The Seattle Storm re-signed up-and-coming center Ezi Magbegor to a two-year deal this past Saturday, locking in the young Australian star for $159,650 in 2023 and $155,000 in 2024. The deal tabs Magbegor as a key building block for a Seattle franchise that has seen its championship window slammed shut since the start of the WNBA’s 2023 free agency period.
The Storm also signed two veterans: Sami Whitcomb ($142,500 in 2023 and $140,000 in 2024), who last played for Seattle from 2017-2020, and Kia Nurse ($142,500 in both 2023 and 2024), who missed the entirety of the 2022 season while rehabbing a torn ACL. Nurse last played for the Phoenix Mercury in 2021.
Seattle rounded up its flurry of free agency activity by signing Arella Guirantes and Kaila Charles to training camp contracts. Guirantes played one season in the WNBA (2021) with the Los Angeles Sparks, while Charles spent two seasons (2020 and 2021) with the Connecticut Sun and brief stints in 2022 with the Atlanta Dream and New York Liberty.
By the numbers*
Free agents (type) (2022 salary)
- Gabby Williams (restricted) ($144,000)
- Epiphanny Prince (unrestricted) ($115,000)
- Jantel Lavender (unrestricted) ($72,141)
- Tina Charles (unrestricted) ($34,285)
Total average salary of free agents: $425,897
Total team salary: $394,936
Cap space: $1,025,564
With former Seattle superstar Breanna Stewart now a member of the New York Liberty and the Storm unable to sign an equal amount of high-level talent to replace her, Seattle has officially entered a rebuilding phase that, considering the circumstances, has gotten off to a good start with Magbegor’s re-signing.
Magbegor, a 23-year-old center who was a Defensive Player of the Year candidate in 2022 before the Storm’s midseason acquisition of Tina Charles diminished her role, entered the 2023 WNBA free agency period as a reserved free agent, meaning she could only negotiate with Seattle. The Storm rewarded Magbegor with a hefty raise, and it’s all but assured that she’ll once again be starting for the team in 2023.
The rest of Seattle’s moves fill out the team’s depth on the wing for the next two seasons. Whitcomb first burst onto the scene for the Storm in 2017 and became a valued member of the team’s rotation for the next three seasons, establishing herself as one of the WNBA’s deadliest 3-point shooters and winning championships with the Storm in 2018 and 2020. Now 34 years old, Whitcomb is in the twilight of her career, and Storm general manager Talisa Rhea alluded to her experience when describing the role she’ll play for Seattle in 2023.
Nurse, meanwhile, was named a WNBA All-Star during her second season in the league (2019), and Seattle hopes that she can regain that form in 2023 and beyond. The 6-foot Nurse will likely be expected to defend bigger players on the wing, while her physicality will surely be of use to the Storm on offense; Nurse ranked No. 5 and No. 7 in made free throws in 2019 and 2020, respectively, as a member of the New York Liberty.
As for Guirantes and Charles, they’ll be competing for bench roles behind Whitcomb, Nurse and incumbent star Jewell Loyd in 2023. While Guirantes and Charles are on team-friendly training camp contracts, given Seattle’s situation, it wouldn’t be a surprise to see at least one of them make the team’s final roster.
After missing out on Vandersloot, which point guard will the Storm sign?
None of these moves, however, address something Storm fans have been wondering for quite some time: Who will replace Sue Bird?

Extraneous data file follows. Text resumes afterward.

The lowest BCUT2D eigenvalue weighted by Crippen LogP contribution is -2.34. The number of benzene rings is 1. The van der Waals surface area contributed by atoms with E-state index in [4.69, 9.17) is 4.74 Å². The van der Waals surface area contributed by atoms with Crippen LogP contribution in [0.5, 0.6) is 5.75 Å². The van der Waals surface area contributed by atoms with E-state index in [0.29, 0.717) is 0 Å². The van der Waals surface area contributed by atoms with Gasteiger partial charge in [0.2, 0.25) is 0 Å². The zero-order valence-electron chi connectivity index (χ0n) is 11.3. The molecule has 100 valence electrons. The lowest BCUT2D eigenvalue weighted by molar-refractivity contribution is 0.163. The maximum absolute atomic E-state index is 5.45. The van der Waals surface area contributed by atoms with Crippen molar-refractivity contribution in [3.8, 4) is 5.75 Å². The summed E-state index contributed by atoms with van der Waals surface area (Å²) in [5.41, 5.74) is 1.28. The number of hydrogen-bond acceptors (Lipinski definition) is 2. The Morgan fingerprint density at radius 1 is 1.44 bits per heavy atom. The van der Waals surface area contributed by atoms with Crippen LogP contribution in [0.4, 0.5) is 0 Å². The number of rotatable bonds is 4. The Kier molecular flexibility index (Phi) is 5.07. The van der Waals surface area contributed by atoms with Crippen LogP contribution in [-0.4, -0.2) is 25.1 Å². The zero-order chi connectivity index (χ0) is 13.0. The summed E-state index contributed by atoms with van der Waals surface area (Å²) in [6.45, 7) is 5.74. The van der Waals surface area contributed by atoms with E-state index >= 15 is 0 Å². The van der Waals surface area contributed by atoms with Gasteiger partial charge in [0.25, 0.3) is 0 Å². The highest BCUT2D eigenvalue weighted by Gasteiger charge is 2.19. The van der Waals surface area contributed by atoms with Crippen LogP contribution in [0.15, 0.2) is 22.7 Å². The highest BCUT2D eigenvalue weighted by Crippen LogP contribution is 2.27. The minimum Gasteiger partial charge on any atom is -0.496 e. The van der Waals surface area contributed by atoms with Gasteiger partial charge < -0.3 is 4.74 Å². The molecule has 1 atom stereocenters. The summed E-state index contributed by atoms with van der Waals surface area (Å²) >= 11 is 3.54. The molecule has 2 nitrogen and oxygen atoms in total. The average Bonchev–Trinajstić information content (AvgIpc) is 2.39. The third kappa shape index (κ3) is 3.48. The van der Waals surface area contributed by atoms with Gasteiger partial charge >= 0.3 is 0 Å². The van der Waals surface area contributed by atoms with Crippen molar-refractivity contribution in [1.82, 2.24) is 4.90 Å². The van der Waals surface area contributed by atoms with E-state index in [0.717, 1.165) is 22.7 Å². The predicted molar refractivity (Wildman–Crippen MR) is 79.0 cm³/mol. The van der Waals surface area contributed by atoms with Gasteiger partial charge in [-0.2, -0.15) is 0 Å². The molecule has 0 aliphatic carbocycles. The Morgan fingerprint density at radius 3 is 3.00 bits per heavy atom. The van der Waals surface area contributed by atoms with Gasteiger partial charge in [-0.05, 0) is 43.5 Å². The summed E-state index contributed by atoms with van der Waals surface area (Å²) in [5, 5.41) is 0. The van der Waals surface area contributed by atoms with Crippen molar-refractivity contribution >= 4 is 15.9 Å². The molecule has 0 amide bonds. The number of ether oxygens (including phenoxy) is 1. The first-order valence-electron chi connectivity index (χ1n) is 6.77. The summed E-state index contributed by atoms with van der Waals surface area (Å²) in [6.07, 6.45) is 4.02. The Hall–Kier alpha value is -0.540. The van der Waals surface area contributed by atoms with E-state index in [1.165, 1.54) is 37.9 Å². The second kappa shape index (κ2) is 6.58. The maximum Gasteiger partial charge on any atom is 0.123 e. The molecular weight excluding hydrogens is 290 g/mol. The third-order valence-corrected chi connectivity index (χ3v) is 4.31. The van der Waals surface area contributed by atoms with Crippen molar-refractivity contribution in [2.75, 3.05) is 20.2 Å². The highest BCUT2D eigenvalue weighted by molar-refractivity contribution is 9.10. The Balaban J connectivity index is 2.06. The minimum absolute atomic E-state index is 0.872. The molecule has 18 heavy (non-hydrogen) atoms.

There was a brief moment when it looked like ex-Chicago Sky point guard Courtney Vandersloot would be the heir to the legendary Bird, but Vandersloot eventually chose to join Stewart in New York, leaving Seattle with a handful of veteran free agents at the position to choose from — all perfectly capable players, but none with Vandersloot’s offensive acumen.
The Storm have thus far not signed a point guard, and while Whitcomb and Loyd have experience playing the position in stretches, neither are best cast as a full-time ball-handler. If the Storm don’t address this soon (steady hands such as Moriah Jefferson, Jordin Canada and Bria Hartley are a few names still available on the free agent market), they may choose to simply look to the draft for their next point guard. The earliest the Storm will pick in the 2023 WNBA Draft is No. 8 overall, and if they’re looking to take a guard with that pick, players like Charisma Osborne (UCLA), Jacy Sheldon (Ohio State), Ashley Owusu (Virginia Tech) and Celeste Taylor (Duke) would be possibilities. The Storm also own the rights to Australian guard Jade Melbourne, who they selected in the third round of the 2022 WNBA Draft; Melbourne is still very young at just 20 years old, but this season would be the perfect opportunity for her to make her WNBA debut on a team in desperate need of her skills.
Will Williams be able to play?
Another question that still needs answering concerns the future of forward Gabby Williams, whose status as a restricted free agent will give Seattle a chance to match any offer made by a rival team and keep her on for 2023.
Williams may not even get a chance to play, however. In accordance with the WNBA prioritization clause that takes effect this year, any player who is not with their respective WNBA team by the start of the regular season will automatically be suspended by the league for the entirety of the season.
That’s a problem for Williams, who is currently playing overseas for French basketball club LDLC ASVEL Féminin. The end of the Ligue Féminine de Basketball season will overlap with the beginning of the 2023 WNBA season, meaning that Williams could be forced to take the summer off. If that’s the case, the Storm will be down one of their most athletic players and their best defensive playmaker on the perimeter.
* All salary numbers come from Her Hoop Stats.